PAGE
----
My glass work has an organic and simplistic design, emphasized by color and shape.Â I strive for similarities to exist between my glass and the beauty within the natural world.Â I wish for my glass to recall memories of a setting sun in a brilliant pink hue, the tumultuous night sky right before a storm or the waves swirling and crashing onto the beach.Â I hope my customers will interpret their own personal memories to find a piece of glass that speaks to them on a personal and meaningful level.
Utilizing a glass technique called fusing; I can create a beautiful array ofÂ glass art.Â Fusing involves cutting compatible glass into various shapes and arranging it in stacked layers which are then fired in a special kiln that reaches temperatures of 1500 degrees.Â During the firing process the glass undergoes a slow transformation from a solid to a soft liquid.Â As the temperature in the kiln climbs, the layers of glass slowly start to melt together to form one single layer and the edges soften and round out. When the glass is finished, the kiln is turned off and I wait, very patiently, for it to slowly cool, or â€œkiln-annealâ€; this adds strength and durability to the glass.Â The glass is then removed from the kiln, cleaned and the new glass gems, or â€œcabochonsâ€, can now be used to make a variety of glass jewelry and home dÃ©cor pieces.
To create my line of slumped glass plates, I first fuse a tile using the process described above.Â After the tile has cooled completely, it is re-loaded into the kiln and arranged over a ceramic mold coated with kiln wash (to aid in release).Â The kiln is then re-fired to a temperature of 1250 degrees and the glass gently slumps, taking the shape of the mold, resulting in a variety of glass plates and bowls.
A variety of materials can be used to add color and shine to my work.Â One of the most popular materials is a special type of glass called dichroic.Â Dichroic glass is coated with a special multi-chromium plating which results in a color-shift when light interacts with it.Â This glass comes in a variety of color-shifts in both a solid form and patterned design.Â When light dances across it, it sparkles and shines; it is synonymous with fused glass: it provides a â€œwowâ€ factor.Â I also use a special kind of dichroic decal material called Dicro Slide.Â This material can be cut with scissors to create any design you can imagine.Â The material is then applied using a basic decal application and fired onto or into the glass.Â The resulting piece features the cut-out design and the color-shift properties of dichroic glass.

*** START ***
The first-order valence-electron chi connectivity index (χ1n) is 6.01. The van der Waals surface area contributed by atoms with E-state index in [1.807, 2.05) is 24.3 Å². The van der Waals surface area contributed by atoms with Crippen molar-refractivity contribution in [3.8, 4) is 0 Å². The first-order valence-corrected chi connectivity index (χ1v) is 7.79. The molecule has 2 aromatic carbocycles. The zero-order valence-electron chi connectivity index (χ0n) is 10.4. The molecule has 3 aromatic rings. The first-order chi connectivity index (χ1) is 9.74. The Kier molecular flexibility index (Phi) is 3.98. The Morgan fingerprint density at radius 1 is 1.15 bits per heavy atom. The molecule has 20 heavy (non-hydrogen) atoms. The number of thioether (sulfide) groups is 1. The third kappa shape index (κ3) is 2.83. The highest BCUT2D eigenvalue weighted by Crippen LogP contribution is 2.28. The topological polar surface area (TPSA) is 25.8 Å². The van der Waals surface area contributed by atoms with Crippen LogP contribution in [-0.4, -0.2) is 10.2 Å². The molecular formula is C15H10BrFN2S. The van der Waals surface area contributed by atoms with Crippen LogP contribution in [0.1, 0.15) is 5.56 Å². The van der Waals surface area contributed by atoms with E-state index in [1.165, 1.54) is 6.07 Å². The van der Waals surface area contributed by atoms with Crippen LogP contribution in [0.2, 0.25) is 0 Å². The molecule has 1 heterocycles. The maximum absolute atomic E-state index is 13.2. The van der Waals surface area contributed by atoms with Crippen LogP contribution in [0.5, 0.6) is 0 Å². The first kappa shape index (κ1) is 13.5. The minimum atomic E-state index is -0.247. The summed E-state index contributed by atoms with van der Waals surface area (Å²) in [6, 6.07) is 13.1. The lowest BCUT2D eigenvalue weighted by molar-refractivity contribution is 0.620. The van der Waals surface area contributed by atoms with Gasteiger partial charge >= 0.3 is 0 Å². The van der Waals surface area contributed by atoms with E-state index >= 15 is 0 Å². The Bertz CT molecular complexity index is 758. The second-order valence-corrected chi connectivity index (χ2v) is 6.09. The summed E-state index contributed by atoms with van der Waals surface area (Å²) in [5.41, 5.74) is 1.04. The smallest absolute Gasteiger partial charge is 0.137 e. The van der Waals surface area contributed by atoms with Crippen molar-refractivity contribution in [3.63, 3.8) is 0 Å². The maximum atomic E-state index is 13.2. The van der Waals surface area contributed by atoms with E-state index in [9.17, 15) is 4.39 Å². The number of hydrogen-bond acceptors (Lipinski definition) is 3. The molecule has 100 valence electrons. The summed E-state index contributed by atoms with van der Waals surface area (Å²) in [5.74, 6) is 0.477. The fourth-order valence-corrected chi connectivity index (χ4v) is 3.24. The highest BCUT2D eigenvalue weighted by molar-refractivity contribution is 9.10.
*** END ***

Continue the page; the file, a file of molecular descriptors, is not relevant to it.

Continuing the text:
My newest collection of work is created using a fusible photo paper.Â With this material, I can fire any photograph or image onto the glass.Â Using this unique fusible paper and a special laser jet printer, I am able to create custom decals which are then applied to the glass before firing using a basic decal application process.Â The image fires to a sepia tone and is permanent.Â I use this material to create custom jewelry pieces and wish plates with the customerâ€™s own photographs.
I am a proud graduate of Kent State University’s glass program. Â I create each piece of my one-of-a-kind glass in my home studio in Cleveland, Ohio. Â My work is constantly evolving as I crave new knowledge and exploration in glass. Â I love sharing my talents through teaching classes and introducing others to the amazing medium of glass. Â I currently teach classes at a variety of northeast Ohio art centers and galleries.